Canon, Olympus and Panasonic Lens Tests on the Panasonic GH-1

Written by Gary on September 22nd, 2009

A few posts ago, I discussed results of my simplistic lens tests (photographing a lens resolution chart at variable distances according to effective lens focal length to keep chart size almost constant with careful live view magnified manual focus on tripod with self-timer).

I have now placed double-sized crops (ie. cropped the centre of the images and uploaded using PS to double the size of the image which equates to viewing these images at “200x” in PS and then compressed them to 29% jpeg compression) of these images on my website here so that you can get a better idea.

Most people do not like looking at photos of lens resolution charts, so if you fall into this category, then don’t look, just check out the photos I take with the lenses here instead.

The main conclusions of the tests were posted in these blogs:

In the previous post of the EF 85mm lens in action, Jeff commented on the purple fringing and whether it is sensor blooming rather than chromatic aberration given the absence of green fringing as well.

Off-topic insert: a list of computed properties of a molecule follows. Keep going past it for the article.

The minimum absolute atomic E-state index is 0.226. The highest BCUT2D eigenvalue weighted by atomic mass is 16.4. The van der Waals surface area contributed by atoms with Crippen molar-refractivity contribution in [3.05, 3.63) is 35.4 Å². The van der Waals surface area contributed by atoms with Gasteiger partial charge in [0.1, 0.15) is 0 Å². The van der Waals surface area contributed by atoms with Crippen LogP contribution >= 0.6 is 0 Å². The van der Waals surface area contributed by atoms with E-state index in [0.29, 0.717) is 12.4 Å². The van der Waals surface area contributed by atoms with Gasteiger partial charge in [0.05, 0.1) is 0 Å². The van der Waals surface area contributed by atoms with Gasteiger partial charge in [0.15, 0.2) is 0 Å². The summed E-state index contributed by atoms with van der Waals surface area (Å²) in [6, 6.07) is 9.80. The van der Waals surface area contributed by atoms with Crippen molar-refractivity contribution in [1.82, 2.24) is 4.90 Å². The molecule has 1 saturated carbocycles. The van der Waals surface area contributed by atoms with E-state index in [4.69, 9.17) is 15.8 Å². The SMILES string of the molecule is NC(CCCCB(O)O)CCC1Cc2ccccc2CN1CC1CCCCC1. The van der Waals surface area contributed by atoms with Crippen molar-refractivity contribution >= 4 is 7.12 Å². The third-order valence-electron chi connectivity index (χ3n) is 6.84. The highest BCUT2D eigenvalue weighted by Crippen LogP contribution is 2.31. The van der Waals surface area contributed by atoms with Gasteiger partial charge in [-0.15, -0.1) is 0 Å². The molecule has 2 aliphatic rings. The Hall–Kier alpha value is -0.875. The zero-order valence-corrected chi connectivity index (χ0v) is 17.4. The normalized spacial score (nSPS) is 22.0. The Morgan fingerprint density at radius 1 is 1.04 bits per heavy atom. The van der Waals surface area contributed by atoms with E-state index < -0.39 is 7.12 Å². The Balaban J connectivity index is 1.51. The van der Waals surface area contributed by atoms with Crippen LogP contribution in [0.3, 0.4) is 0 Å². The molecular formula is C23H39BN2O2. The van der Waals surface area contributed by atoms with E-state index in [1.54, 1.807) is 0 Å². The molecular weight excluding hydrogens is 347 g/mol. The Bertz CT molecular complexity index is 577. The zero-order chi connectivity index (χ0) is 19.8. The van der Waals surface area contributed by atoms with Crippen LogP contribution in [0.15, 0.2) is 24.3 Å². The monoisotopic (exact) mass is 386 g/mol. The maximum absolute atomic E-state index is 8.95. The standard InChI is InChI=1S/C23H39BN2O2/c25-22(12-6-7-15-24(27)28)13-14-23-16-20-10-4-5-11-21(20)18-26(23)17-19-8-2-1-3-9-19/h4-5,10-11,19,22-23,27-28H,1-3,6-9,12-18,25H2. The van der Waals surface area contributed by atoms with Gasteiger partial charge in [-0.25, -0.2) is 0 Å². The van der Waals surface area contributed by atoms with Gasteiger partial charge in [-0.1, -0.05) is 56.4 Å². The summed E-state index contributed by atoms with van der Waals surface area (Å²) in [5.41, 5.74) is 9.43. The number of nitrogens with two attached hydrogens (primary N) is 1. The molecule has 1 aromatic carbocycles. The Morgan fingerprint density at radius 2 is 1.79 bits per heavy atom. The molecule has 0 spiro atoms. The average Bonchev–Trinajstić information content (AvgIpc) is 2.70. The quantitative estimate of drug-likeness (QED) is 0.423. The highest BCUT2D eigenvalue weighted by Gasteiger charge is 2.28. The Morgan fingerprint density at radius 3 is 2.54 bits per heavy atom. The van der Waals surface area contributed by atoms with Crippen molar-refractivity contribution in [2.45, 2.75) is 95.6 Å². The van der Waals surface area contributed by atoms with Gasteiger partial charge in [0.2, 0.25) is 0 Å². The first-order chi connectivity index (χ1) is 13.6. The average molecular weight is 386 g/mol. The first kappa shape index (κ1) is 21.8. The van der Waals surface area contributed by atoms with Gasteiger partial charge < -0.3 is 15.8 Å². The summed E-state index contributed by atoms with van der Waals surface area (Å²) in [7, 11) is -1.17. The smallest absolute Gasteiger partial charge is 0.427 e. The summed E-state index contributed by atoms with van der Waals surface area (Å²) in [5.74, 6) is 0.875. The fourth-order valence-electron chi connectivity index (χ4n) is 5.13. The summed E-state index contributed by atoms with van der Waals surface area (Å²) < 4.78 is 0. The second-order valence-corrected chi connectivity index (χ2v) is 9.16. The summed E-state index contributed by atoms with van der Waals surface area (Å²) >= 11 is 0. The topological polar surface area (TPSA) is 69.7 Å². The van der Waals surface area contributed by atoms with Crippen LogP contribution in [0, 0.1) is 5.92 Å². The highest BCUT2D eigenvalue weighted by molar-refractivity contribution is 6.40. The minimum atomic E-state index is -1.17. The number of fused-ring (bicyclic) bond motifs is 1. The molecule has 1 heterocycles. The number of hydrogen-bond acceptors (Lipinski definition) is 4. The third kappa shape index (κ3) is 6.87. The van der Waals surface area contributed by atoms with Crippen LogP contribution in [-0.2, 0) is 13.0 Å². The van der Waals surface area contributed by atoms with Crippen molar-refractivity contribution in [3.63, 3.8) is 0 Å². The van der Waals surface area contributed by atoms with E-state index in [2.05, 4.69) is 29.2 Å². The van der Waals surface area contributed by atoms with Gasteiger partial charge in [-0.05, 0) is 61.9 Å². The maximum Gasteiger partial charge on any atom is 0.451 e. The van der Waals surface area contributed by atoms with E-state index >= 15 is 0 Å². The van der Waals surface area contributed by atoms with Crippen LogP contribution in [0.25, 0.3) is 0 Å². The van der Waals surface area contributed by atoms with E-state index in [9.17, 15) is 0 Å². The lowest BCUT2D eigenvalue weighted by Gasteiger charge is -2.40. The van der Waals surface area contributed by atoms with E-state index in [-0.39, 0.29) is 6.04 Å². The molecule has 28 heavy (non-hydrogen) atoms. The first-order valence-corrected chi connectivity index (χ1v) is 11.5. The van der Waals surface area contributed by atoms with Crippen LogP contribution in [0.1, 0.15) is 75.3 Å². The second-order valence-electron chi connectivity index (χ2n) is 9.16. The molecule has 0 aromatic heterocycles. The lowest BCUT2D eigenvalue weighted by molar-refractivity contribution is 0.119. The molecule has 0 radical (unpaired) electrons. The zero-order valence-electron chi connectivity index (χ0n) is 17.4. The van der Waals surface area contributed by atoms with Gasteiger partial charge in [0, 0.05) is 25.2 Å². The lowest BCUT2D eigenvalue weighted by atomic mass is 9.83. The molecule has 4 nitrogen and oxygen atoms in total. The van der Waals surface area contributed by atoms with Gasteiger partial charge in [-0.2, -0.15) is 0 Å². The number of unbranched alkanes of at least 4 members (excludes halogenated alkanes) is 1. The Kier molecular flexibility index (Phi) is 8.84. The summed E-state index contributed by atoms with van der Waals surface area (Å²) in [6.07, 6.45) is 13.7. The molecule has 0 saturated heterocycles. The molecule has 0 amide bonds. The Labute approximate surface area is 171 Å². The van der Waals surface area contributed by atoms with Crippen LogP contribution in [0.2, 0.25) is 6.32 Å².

From the lens tests, the new ED glass lenses such as Canon L lenses and Olympus ZD 50-200mm lens had minimal if any purple fringing even wide open.

In comparison, older legacy lenses (even the EF 85mm f/1.8) with no ED glass showed much purple fringing but no green fringing wide open which tended to improve substantially as one stopped down.

Thus I suspect it is not sensor blooming per se that causes this but perhaps an interaction between the sensor microlenses and chromatic aberration or perhaps lack of telecentricity of the lenses which tends to be worse wide open.

I have older lens tests using the same technique here (but chart magnifications may not be identical to that above so may not be directly comparable):

 

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